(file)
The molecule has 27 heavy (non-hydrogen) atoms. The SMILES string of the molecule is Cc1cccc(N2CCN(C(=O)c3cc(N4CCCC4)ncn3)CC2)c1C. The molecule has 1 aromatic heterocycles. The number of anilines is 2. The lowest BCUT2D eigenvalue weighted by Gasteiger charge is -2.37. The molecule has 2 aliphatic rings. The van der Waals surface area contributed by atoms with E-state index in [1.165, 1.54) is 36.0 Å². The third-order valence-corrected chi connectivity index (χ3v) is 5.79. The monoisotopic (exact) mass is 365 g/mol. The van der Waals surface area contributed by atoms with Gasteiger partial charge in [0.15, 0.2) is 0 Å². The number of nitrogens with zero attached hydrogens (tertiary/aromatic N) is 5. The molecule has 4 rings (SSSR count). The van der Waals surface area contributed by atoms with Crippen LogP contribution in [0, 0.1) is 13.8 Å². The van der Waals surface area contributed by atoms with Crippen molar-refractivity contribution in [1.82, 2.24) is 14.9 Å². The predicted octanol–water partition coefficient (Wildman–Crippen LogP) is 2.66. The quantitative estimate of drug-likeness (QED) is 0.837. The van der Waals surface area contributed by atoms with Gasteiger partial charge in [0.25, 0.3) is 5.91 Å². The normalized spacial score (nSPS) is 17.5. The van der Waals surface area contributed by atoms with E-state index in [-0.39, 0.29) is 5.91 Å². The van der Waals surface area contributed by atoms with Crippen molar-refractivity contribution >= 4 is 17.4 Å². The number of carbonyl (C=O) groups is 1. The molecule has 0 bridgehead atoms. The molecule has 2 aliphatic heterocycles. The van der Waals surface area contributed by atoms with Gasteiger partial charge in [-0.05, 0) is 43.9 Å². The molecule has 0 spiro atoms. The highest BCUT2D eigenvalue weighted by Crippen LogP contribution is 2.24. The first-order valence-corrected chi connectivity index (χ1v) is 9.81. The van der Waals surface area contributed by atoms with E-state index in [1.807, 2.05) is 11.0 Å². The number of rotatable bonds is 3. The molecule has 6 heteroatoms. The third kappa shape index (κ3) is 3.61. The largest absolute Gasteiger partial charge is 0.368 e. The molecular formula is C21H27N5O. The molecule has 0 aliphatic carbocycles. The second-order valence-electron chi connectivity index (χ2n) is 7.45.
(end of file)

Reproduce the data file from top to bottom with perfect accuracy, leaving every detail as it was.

The molecule has 27 heavy (non-hydrogen) atoms. The SMILES string of the molecule is Cc1cccc(N2CCN(C(=O)c3cc(N4CCCC4)ncn3)CC2)c1C. The molecule has 1 aromatic heterocycles. The number of anilines is 2. The lowest BCUT2D eigenvalue weighted by Gasteiger charge is -2.37. The molecule has 2 aliphatic rings. The van der Waals surface area contributed by atoms with E-state index in [1.165, 1.54) is 36.0 Å². The third-order valence-corrected chi connectivity index (χ3v) is 5.79. The monoisotopic (exact) mass is 365 g/mol. The van der Waals surface area contributed by atoms with Gasteiger partial charge in [0.15, 0.2) is 0 Å². The number of nitrogens with zero attached hydrogens (tertiary/aromatic N) is 5. The molecule has 4 rings (SSSR count). The van der Waals surface area contributed by atoms with Crippen LogP contribution in [0, 0.1) is 13.8 Å². The van der Waals surface area contributed by atoms with Crippen molar-refractivity contribution in [1.82, 2.24) is 14.9 Å². The predicted octanol–water partition coefficient (Wildman–Crippen LogP) is 2.66. The quantitative estimate of drug-likeness (QED) is 0.837. The van der Waals surface area contributed by atoms with Gasteiger partial charge in [0.25, 0.3) is 5.91 Å². The normalized spacial score (nSPS) is 17.5. The van der Waals surface area contributed by atoms with E-state index in [-0.39, 0.29) is 5.91 Å². The van der Waals surface area contributed by atoms with Crippen molar-refractivity contribution >= 4 is 17.4 Å². The number of carbonyl (C=O) groups is 1. The molecule has 0 bridgehead atoms. The molecule has 2 aliphatic heterocycles. The van der Waals surface area contributed by atoms with Gasteiger partial charge in [-0.05, 0) is 43.9 Å². The molecule has 0 spiro atoms. The highest BCUT2D eigenvalue weighted by Crippen LogP contribution is 2.24. The first-order valence-corrected chi connectivity index (χ1v) is 9.81. The van der Waals surface area contributed by atoms with E-state index in [1.807, 2.05) is 11.0 Å². The number of rotatable bonds is 3. The molecule has 6 heteroatoms. The third kappa shape index (κ3) is 3.61. The largest absolute Gasteiger partial charge is 0.368 e. The molecular formula is C21H27N5O. The molecule has 0 aliphatic carbocycles. The second-order valence-electron chi connectivity index (χ2n) is 7.45.